LETTER: IT was in the early 1990s when it became clear that trans fat was the real culprit behind the rise in cardiovascular diseases around the world. Prior to that, saturated fats were always the bad boy.
When scientists found out that trans fat was more deleterious, the news shocked the world's oils and fats trade.
The United States' Food and Drug Administration took some time before it came out with the necessary labelling rulings to warn consumers. There was hesitation in some countries, which fear the repercussions on the local edible fats business.
The best practice on eliminating trans fat means either a mandatory national limit of 2g of industrially produced trans fat per 100g of total fat in all foods, or a national ban on the production or use of partially hydrogenated oils, which are a major source of trans fat.
This is where palm oil offers clear benefits. Palm oil can be used in all such applications without undergoing partial hydrogenation. That piece of evidence alone sent world palm oil demand up beyond expectations.
That also accounts for palm oil remaining as the leading edible oil in world trade. The World Health Organisation (WHO) said nine of the 16 countries with the highest estimated proportion of coronary heart disease deaths caused by trans fat intake were not implementing best-practice policies.
It was reported that 60 nations now have trans fat elimination policies, covering 3.4 billion people, or 43 per cent of the world's population. The majority are largely in Europe and the Americas.
Recently, WHO warned that five billion people are exposed to higher heart disease risks through trans fat. Back in 2018, WHO appealed for the unhealthy fats to be eliminated worldwide by 2023, amid evidence that it caused 500,000 premature deaths every year.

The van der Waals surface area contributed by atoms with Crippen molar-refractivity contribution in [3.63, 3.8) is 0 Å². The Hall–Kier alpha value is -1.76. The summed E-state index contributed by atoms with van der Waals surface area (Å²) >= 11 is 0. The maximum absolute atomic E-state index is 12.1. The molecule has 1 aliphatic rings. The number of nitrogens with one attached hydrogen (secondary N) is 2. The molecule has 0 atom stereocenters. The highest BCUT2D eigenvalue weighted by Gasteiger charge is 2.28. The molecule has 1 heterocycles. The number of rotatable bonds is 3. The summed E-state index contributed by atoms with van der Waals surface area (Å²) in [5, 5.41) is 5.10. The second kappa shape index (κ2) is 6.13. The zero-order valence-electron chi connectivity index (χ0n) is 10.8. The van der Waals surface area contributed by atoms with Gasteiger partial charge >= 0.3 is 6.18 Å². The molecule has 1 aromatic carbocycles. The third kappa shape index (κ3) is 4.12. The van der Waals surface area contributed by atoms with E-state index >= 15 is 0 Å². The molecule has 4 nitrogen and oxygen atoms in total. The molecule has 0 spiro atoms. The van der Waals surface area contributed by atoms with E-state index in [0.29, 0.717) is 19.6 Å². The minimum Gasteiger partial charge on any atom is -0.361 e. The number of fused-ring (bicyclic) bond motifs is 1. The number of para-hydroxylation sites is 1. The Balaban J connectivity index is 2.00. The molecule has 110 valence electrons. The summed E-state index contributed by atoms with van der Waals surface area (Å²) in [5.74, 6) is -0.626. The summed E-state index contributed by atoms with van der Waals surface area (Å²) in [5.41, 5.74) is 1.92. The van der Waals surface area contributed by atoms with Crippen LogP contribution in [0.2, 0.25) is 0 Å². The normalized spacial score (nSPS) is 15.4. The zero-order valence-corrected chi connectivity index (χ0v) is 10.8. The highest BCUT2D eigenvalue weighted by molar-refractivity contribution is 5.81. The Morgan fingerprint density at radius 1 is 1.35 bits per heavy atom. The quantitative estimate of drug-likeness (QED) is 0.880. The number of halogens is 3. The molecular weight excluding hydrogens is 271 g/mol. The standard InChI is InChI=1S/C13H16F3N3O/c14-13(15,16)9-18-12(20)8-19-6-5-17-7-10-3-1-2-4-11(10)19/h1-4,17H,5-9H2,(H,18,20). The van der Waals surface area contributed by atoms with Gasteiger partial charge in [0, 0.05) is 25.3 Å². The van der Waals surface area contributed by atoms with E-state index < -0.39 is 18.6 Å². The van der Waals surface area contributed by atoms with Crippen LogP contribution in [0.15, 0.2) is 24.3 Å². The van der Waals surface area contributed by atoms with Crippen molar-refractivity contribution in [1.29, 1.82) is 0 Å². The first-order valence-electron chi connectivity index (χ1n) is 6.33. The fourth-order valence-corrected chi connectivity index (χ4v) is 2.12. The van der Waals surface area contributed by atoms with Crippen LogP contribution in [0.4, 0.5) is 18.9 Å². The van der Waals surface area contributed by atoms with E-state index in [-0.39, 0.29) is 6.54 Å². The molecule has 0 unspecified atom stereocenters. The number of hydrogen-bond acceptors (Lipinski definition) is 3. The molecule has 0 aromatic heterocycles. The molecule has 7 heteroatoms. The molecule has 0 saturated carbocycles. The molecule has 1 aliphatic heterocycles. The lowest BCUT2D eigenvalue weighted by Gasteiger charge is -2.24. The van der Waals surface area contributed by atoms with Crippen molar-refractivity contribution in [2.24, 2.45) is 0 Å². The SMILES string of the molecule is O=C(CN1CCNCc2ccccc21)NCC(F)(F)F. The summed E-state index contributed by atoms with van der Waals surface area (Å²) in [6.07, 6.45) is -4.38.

Cardiovascular diseases are the leading cause of deaths globally. An estimated 17.9 million people died from cardiovascular diseases in 2019, of which 85 per cent were due to heart attacks and strokes. Eliminating trans fat is seen as an easy way to reduce the numbers.
"There's simply no excuse for any country not taking action to protect their people from this artificial toxic chemical," said Resolve to Save Lives president Tom Frieden, a former director of the US Centers for Disease Control and Prevention.
"Only your heart will know the difference. You can eliminate artificial trans fat without changing the cost, taste or the availability of great food."
Taking into account present developments, global elimination of trans fat is within reach, pointing to big countries like Nigeria and Mexico moving towards eliminating the use of trans fat. Experts are optimistic that the world can make trans fat history.
And palm oil can play that saviour role. Who would have guessed that palm oil, which was heavily demonised before, is now a darling among consumers who want to avoid taking trans fat.
Nature does work in mysterious ways, turning the table around in palm oil's favour.
Professor Datuk Dr Ahmad Ibrahim
Tan Sri Omar Centre for Science, Technology and Innovation Policy Studies, UCSI University
The views expressed in this article are the author's own and do not necessarily reflect those of the New Straits Times